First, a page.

How is this anonymity defeated? In the simplest case, the user leaks the data on their own! A web request contains a decent amount of information about you (what browser you’re using, your operating system) as well as any cookies the user sends. Privoxy strips most of this, but if the user uses TOR alone, then the fact that the endpoint can’t see your IP may be irrelevant — you just told it who you are anyway. Likewise, browsing a site that requires login (like a webmail provider) through TOR is plain silly — it’s obvious who you are, you just logged into the site. This is true even if you’re worried about investigation not from the site but from authorities, spies, or other hackers — the webmail site logs that you connected, and it probably logs everywhere you’ve ever connected from. Thus, using a site with login through TOR only provides anonymity if you never use that site except through a TOR connection. Otherwise, your communication can be correlated over time.

Also, it’s possible to make an end run around TOR. If someone simply hacks into your computer (or seizes it, in the case of legal authorities), they don’t need to have logs from the other end to know what you’ve been doing; your own computer probably has records of your activity. Deleting them usually does little good in the legal case — modern data recovery can get deleted data quite easily. To avoid this, it’s necessary to have a computer that simply doesn’t keep any records — and this is hard to do in a normal Windows or Linux system (for one, they both arbitrarily swap portions of memory to disk during normal use.) For better anonymity, it’s necessary to boot a LiveCD environment (i.e. an OS with no hard drive or writeable media), where all evidence is destroyed when the computer is powered down. But unless your oppressive dictatorial nation’s secret police are after you, this is probably excessive when it comes to normal protection of privacy and anonymity.

Finally, there’s one more attack through TOR that’s more troubling than either of the above — anyone can be a TOR node. “Node B” (the exit node) in the example above gets to see your traffic, in both directions — it just doesn’t know your IP address. You are, thus, trusting a complete stranger somewhere on the Internet with your traffic, complete with the ability to carry out man-in-the-middle attacks on you (i.e. maybe he doesn’t forward your traffic to Amazon.com at all, but rather a fake site of his own design; or maybe he edits the traffic to add a virus or Trojan.) This actually happens; Bruce Schneier linked to some logs of a TOR exit node trying to carry out a MitM on an SSL session. So while TOR protects your anonymity, it may actually risk your privacy — it’s very hard to carry out MitM attacks on random Internet users, but doing it as a malicious TOR exit node is comparatively easy.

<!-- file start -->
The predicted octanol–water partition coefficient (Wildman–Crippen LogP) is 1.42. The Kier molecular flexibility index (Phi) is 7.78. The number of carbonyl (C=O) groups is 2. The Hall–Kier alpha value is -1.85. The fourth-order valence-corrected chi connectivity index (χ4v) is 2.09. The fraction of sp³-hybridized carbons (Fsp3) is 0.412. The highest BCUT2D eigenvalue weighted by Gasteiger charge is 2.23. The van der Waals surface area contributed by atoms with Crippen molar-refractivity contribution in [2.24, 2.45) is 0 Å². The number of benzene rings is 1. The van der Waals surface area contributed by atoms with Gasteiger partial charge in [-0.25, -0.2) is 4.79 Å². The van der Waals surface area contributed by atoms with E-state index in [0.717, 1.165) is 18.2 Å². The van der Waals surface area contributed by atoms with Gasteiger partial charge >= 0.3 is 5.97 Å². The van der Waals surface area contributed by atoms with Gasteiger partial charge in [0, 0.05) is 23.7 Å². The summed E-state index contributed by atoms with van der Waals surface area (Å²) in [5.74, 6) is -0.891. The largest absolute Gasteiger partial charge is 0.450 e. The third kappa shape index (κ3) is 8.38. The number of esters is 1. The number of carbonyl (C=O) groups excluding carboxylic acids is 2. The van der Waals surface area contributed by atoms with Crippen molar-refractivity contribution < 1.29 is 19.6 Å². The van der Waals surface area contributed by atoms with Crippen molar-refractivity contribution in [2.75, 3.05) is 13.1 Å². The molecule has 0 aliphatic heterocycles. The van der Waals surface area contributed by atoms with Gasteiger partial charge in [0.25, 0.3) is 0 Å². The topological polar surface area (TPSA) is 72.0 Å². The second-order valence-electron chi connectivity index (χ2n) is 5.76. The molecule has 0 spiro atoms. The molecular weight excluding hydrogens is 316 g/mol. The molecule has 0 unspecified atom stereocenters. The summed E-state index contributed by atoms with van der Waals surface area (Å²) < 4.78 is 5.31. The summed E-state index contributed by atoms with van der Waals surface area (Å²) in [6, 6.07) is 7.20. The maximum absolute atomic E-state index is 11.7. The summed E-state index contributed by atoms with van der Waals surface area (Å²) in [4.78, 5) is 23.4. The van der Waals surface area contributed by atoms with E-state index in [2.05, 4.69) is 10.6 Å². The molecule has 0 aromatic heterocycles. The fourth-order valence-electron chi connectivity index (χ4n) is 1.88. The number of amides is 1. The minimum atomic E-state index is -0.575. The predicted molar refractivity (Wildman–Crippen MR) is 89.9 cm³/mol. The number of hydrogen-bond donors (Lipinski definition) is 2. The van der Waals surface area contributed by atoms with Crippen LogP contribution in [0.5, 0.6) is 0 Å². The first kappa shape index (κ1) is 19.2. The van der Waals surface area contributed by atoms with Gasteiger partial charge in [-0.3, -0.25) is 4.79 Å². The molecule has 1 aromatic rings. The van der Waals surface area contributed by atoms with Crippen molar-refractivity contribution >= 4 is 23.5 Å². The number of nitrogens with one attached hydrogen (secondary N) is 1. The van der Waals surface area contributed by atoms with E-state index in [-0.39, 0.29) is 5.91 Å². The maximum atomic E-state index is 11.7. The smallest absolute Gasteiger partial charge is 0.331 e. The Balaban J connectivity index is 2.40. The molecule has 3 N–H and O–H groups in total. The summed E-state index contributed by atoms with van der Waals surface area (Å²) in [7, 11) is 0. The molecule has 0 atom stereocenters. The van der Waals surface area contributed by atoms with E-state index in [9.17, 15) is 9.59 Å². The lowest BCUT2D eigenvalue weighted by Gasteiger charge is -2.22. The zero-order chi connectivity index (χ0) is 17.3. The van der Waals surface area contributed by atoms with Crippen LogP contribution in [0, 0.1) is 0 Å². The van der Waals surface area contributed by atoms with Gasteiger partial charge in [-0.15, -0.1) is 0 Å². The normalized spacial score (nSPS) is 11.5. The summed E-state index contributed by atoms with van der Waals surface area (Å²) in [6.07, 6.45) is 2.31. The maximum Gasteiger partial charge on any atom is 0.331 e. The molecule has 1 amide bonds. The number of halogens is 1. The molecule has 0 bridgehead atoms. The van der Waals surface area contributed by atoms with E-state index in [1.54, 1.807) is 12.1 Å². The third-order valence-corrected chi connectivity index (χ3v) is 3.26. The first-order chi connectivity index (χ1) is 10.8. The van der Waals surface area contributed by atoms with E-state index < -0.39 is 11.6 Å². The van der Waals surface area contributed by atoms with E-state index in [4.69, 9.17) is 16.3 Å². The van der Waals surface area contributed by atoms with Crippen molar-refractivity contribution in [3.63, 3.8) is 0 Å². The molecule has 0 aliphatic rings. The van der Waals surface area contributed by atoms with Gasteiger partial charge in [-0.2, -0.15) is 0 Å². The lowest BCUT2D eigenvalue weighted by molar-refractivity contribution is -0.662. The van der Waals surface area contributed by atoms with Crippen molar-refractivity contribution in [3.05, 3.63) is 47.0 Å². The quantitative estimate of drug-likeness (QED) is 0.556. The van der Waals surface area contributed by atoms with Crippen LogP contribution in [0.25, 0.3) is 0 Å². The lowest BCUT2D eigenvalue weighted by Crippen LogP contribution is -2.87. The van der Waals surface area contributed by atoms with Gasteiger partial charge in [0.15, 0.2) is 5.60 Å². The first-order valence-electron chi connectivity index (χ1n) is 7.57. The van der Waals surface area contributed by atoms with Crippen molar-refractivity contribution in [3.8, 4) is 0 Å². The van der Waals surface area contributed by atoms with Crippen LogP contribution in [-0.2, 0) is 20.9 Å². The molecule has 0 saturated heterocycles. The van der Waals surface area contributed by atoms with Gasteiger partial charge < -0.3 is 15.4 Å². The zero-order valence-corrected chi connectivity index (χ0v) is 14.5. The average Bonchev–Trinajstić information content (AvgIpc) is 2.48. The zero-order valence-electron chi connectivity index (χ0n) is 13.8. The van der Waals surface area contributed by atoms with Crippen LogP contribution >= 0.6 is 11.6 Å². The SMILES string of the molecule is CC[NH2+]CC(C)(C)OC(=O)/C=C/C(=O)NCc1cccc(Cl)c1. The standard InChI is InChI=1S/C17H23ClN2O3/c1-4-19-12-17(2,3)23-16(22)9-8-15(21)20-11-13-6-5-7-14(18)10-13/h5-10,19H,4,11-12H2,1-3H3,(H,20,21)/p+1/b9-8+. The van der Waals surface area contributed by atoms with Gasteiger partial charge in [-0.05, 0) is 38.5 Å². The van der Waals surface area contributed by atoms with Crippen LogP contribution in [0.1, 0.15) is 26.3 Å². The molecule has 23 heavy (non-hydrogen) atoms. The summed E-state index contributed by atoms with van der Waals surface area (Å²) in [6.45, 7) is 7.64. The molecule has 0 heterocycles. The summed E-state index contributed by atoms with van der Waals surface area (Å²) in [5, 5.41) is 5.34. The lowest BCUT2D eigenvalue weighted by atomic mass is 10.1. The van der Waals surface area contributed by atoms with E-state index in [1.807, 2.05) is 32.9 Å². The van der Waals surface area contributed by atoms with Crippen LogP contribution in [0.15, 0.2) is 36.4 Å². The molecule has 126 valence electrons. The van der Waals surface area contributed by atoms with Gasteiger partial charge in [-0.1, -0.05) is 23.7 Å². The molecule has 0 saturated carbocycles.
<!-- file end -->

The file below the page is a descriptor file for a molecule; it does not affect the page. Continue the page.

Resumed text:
Another thing to consider: there are only so many TOR exit nodes. There are few enough of them that if, say, the NSA, or the RIAA/MPAA, wanted to, they could set up hundreds of exit nodes, all of which spy on traffic, and have a set of nodes large enough to comprise a substantial portion of the TOR network. If one agency controlled, say, 10% of the exit nodes, their ability to figure out who you are would be pretty significant. If they controlled normal nodes as well (even easier), they might even get lucky and get both the incoming and exit communications on their hostile network, allowing them to completely monitor your traffic.

TOR is meant to protect your anonymity from the site you’re browsing. It does this pretty well, as long as you’re reasonably careful, don’t browse sites that require you to identify yourself, and use a cookie-filtering proxy like Privoxy. However, it is not meant to provide privacy from TOR node operators, and thus it does not. You can have privacy, or anonymity, but you can’t have both at the same time in a perfect fashion. (Even using open WiFi access points with an obscured MAC address provides anonymity but not privacy — the operator of the access point can do everything a TOR exit node operator can do to you and more.

Overall, it’s a valuable tool, but if someone wants to track you down badly enough, and they have the resources or authority, they can still do so. This is why criminals aren’t out there committing heists with TOR every day; if you do something bad enough, it won’t protect you. Of course, most computer criminals aren’t caught due to malicious TOR exit nodes or anything so arcane — they’re caught because they brag about their accomplishments, or because investigators follow the money. Even hackers that excel in covering digital tracks thankfully usually have no experience in money laundering.

anonymity, attacks, crypto